Folio Updates MED315112_Media_Production_folio_Guidelines_2014
Look at the news stories in The Age today.
Pick three of the main stories and then discuss the Who, What, Where, When and How.
Present your findings to the class.
How can the inverted pyramid cut the story down.
Then read through previous news stories of former media students.
Example of news story written in class
Underage Drinking In Dangerous Depths
Local Wynard teenagers were spotted drinking alcohol at Sisters Beach on Friday night in an underage an party. The popular, cheap wine cask of Fruity Elixer (commonly referred to as Goon) was being shared amoung six teenangers as they lay floating in the surf.
The teens, all under 18, were drinking as part of a Valentine Day’s celebration and were seemingly unaware of the dangers of drinking and swimming.
The rise of binge drinking amoungst teens is causing concern with public health officials. Local teen, Jamie Bond believes that risky behaviors are due to boredom and a lack of stimulation in the local area.
Other angles you could write about to flesh out the story
- Views of local parents
- List the dangers of drinking whilst swimming
- Interviews with local health officials
- Teen quotes
- Statistics of drownings involving alcohol
Download the media production textbook media production text
Look for a news story in your local area. Tweet your story before the next media class.
These two articles give recent examples of chequebook journalism.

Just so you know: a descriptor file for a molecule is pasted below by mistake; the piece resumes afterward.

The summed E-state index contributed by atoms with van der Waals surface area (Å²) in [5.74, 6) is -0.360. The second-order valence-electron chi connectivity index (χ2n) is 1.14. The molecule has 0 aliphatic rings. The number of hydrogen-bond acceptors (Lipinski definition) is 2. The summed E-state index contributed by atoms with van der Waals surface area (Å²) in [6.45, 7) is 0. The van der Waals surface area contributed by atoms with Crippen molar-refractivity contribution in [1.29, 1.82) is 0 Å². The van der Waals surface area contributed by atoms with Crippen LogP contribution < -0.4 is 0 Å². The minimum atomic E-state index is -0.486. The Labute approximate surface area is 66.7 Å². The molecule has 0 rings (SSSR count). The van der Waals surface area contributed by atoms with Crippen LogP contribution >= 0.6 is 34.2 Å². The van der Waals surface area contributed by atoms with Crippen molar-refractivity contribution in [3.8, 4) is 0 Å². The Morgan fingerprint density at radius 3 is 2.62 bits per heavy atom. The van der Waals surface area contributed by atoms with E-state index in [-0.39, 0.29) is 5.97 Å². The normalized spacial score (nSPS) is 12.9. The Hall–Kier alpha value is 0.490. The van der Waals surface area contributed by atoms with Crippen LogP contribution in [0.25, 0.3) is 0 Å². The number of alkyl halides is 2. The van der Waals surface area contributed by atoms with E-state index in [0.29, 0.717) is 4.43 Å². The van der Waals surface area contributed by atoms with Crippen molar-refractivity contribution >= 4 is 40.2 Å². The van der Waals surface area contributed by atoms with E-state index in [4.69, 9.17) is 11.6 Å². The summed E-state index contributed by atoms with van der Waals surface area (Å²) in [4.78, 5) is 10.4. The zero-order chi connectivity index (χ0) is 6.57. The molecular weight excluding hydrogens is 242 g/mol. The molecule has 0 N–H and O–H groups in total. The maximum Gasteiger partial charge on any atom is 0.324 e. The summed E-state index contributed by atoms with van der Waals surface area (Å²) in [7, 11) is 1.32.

What are the moral implications of chequebook journalism? Tweet your response.
Actor Alec Baldwin says the press are ‘toxic’.
Social media has been an increasing source of news over the past few years. Twitter and Facebook have broken stories including the death of Michael Jackson and Whitney Houston before major news outlets.
Most journalists should have a social media account to which the public can follow. This not only personalises the journalists but also allows them to source information from the public that may have once been difficult.
It also of course contains risks. See post on Catherine Devaney
Your task today is to find something to tweet about within the school grounds. You are to take a picture with your tweet. It could be some student/staff reactions to the Schapelle Corby parole story or something else topical. Or it could just be a tweet about something you find newsworthy.
News has to be immediate to be effective.
Have a look at these tabloid headlines and stories:
1/ What is the importance of the headline?
2/ Do you think they are meant to be taken seriously?
3/ What sort of design is used for tabloid including typography and image
Tabloids often rely on puns to generate interest.
What is the difference between a tabloid and a broadsheet?
Is it all about size or content?
Two of the most famous tabloids that are still around today are The Sun in the UK and The National Enquirer.
What are some of the production values in magazines and print for tabloids?
Read through this post about the gutter press and answer the questions.
By now you should have researched and written about the death of Hollywood actor Phillip Seymour Hoffman.
Think about the language you used to describe his death in sensational detail.
Was the story more interesting to write?
How did you feel about exaggerating the facts?
Should the story entertain or be merely factual?
How accountable are newspapers/magazines for exploitative articles.
Given the OJ article as an example we will use Photoshop to manipulate an image of Hoffman to implicate him in a bigger drama.